|Manual de instrucciones - Pizzicato 3.6||ES255 - Revisión del 20/06/2013|
The music typing keyboard
Los temas cubiertos:
Entering music faster [Light] [Principiante] [Profesional] [Escritura] [Composición Light] [Composición Pro] [Percusión] [Guitarra] [Coro] [Teclado] [Solista]
The music typing keyboard is a hardware keyboard specifically designed to enter music. It is a way to enter music faster and more efficiently than ever. You can test the idea for yourself by using the window that represents the keyboard.
The real keyboard is available from now on, with the release of Pizzicato 3.6. You can buy it directly on our Arpege Music site or through our authorized resellers and distributors.
It connects to the PC through a USB cable and directly activates the keys that you can see in the music typing keyboard window.
Please note that at this point (November 2011, publication of Pizzicato 3.6), the real keyboard does not yet work on MAC computers. We hope to make it soon available on Mac too.
You can open the window representing this keyboard, in the Windows, Music typing keyboard menu item:
As you can see, the layout and the shape of the keys are somewhat different than a normal computer keyboard. The above yellow keys are used in combination with the orange keys to enter the pitch and the duration of notes. Several other keys help you modify or fill in many other aspects of music notation.
The real hardware keyboard is shown here:
Notes and rhythm [Light] [Principiante] [Profesional] [Escritura] [Composición Light] [Composición Pro] [Percusión] [Guitarra] [Coro] [Teclado] [Solista]
The main idea of this keyboard is oriented around the central set of keys, colored in yellow.
The selection of pitch is horizontal, similarly to a piano keyboard (higher pitch to the right, lower pitch to the left). By default, you see that the note name is displayed in the upper left corner of these keys. Each line has the same notes: C, D, E, F, G, A, B. You will notice that between E and F, a key is used as a rest.
The three lines of yellow keys are the same regarding the pitch, but offer different durations. By default, the central line corresponds to the quarter note (or rest). The upper line is twice the duration of the central line, by default the half note (or rest) and the lower line is half the duration of the central line, by default the eighth note (or rest). The rhythmic value is shown on the lower right part of each key.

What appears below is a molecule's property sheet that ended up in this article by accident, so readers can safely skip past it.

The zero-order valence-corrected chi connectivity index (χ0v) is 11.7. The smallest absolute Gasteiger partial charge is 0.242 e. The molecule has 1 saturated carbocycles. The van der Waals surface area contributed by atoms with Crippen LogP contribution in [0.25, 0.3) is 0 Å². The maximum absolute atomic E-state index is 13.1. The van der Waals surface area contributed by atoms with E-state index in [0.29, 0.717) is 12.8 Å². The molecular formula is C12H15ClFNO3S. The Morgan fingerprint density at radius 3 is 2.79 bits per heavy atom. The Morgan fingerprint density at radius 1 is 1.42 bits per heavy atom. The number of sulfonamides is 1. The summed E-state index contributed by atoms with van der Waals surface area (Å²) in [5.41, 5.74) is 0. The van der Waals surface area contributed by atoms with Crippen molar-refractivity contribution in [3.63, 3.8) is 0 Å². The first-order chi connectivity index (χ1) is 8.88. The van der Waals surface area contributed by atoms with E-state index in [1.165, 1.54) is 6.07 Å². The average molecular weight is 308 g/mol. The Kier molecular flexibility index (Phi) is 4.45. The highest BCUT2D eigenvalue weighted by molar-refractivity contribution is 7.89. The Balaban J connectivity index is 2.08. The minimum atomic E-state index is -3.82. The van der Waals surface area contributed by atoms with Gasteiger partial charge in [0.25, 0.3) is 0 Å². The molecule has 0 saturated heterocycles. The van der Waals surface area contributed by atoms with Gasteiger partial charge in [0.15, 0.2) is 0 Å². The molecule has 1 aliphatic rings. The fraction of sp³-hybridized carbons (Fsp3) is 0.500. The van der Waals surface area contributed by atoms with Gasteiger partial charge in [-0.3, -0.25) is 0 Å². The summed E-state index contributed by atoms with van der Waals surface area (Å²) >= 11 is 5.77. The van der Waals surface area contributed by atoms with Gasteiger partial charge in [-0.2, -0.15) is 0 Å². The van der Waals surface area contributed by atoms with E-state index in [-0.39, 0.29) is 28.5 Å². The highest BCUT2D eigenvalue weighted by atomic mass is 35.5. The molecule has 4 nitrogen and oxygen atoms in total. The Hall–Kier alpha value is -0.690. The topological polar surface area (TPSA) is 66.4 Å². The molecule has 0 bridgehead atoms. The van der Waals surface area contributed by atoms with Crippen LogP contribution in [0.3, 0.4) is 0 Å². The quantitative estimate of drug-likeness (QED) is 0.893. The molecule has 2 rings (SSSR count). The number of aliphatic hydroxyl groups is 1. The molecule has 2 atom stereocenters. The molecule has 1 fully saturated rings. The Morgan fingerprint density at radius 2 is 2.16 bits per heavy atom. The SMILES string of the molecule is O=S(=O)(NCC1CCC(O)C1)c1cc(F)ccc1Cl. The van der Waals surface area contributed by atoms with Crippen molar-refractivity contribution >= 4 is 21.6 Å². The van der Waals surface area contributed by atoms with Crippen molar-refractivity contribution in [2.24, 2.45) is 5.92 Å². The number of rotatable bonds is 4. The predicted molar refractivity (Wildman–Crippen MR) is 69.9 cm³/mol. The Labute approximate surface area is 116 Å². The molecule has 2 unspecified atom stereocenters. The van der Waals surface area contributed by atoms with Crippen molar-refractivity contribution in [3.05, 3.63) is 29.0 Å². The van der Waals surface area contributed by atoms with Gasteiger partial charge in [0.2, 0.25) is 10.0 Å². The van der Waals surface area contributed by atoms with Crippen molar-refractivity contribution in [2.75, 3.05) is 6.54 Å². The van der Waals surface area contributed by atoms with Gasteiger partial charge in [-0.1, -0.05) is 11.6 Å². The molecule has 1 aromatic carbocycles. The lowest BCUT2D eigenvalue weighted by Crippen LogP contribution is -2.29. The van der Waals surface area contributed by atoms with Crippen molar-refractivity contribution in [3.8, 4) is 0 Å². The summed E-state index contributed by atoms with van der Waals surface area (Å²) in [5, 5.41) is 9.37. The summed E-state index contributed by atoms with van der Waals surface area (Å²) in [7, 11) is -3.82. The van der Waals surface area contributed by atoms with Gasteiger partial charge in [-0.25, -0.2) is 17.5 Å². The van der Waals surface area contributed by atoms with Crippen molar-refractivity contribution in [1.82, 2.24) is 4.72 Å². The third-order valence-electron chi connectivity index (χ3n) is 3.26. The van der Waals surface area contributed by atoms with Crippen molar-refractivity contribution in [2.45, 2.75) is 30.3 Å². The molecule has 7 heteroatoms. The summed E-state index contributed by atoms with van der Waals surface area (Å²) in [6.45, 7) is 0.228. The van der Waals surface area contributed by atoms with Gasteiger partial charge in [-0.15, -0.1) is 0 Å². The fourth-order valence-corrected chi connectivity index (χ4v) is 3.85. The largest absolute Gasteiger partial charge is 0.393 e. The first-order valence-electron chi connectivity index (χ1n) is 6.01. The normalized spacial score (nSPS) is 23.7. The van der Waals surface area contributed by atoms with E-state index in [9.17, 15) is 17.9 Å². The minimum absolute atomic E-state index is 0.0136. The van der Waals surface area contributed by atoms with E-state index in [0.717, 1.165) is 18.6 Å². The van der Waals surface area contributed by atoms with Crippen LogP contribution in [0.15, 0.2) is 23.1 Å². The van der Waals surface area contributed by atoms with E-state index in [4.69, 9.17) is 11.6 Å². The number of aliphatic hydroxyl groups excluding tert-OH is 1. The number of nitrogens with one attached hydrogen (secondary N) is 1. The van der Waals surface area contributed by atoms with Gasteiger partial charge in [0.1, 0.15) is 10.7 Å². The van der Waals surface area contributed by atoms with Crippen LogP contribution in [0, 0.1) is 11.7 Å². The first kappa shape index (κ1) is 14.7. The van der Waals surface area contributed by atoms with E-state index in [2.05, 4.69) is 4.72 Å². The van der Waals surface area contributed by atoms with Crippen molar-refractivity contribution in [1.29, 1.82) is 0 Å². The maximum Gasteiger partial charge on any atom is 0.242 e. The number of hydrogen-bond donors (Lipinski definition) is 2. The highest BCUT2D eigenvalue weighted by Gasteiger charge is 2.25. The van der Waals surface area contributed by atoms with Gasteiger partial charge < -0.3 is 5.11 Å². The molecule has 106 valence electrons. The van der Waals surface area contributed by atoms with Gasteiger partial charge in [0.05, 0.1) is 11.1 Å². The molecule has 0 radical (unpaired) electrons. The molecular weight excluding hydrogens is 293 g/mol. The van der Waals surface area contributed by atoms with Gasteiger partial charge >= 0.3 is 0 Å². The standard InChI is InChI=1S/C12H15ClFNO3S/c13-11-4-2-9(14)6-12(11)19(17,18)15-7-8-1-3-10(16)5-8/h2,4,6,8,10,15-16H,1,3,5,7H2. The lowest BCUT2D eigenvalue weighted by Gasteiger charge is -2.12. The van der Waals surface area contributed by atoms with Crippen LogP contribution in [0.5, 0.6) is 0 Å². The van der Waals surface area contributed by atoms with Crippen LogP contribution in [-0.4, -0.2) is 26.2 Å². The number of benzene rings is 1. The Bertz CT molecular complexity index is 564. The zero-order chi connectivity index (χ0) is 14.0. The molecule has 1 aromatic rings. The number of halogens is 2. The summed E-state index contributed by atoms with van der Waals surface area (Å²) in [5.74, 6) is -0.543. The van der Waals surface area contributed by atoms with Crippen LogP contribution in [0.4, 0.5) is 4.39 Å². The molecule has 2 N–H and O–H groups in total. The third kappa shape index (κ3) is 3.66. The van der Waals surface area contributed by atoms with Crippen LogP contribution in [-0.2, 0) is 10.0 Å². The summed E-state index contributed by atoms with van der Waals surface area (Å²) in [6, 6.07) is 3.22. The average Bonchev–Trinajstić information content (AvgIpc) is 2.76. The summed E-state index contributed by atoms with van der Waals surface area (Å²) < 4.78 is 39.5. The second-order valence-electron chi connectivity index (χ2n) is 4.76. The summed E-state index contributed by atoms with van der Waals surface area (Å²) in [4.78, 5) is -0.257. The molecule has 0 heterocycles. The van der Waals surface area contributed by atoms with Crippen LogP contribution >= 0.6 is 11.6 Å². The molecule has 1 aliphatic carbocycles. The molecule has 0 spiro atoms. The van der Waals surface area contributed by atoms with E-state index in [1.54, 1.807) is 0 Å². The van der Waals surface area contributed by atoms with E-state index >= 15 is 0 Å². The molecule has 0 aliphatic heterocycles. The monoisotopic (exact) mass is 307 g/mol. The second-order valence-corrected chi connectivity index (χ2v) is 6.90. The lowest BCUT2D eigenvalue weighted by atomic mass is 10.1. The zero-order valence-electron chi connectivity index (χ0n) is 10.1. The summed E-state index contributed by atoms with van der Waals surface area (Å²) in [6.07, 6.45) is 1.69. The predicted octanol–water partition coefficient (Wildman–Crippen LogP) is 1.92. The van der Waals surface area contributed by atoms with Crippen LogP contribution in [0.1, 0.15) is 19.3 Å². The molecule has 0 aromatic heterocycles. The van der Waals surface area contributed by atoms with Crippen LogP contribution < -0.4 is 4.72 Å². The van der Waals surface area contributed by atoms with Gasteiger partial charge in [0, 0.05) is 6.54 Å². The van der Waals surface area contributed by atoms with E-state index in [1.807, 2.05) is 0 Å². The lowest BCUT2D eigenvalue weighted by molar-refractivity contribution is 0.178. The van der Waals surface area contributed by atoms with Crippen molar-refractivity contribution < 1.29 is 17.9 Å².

This keyboard is used in Pizzicato as a specialized application of the MIDI cursor tool (see the previous lesson).
When you buy the keyboard, you receive a guide explaining how each key works for entering music. Each key of the real keyboard corresponds to a key of the screen keyboard. To use the screen keyboard, you must click on the keys with the mouse. This can help you understand how the keyboard works, but obviously only the real keyboard can help you to reach a faster speed to enter music, as you can use your ten fingers to be more efficient.
When you connect the USB keyboard to the computer, start Pizzicato and go in the Options, Connecting a music typing keyboard... menu item. A dialog box appears. Check the box to activate the use of the keyboard. Then type several keys of the real keyboard so that Pizzicato can locate its keyboard identifier. Then click OK. If you do not have the real keyboard, it is better to keep it disabled in that dialog box.
After activating the keyboard as described above, when you next open a document or restart Pizzicato, you will see the following additional icon in the tool bar of the score window:
By clicking on this icon, you activate the note entry mode through the music typing keyboard. Notice that the window keyboard will not automatically be open. Indeed, this window is not usefull when you have the real keyboard, as you have it in front of your eyes and in contact with your fingers, so the score can occupy the whole window. However (mostly at the beginning), you may display the window also, with the Windows, Music typing keyboard menu item.
- Once this mode is entered, the MIDI cursor appears, but it takes another form than explained in the lesson about the MIDI cursor:
- This little blinking line shows approximately the octave of pitches you can currently enter with the keyboard. Click on the first yellow key of the central line (or directly on your music typing keyboard): the C note appears on the staff:
- A number is shown just below the note names on the yellow keys, in the keyboard window. It shows the current octave of the notes.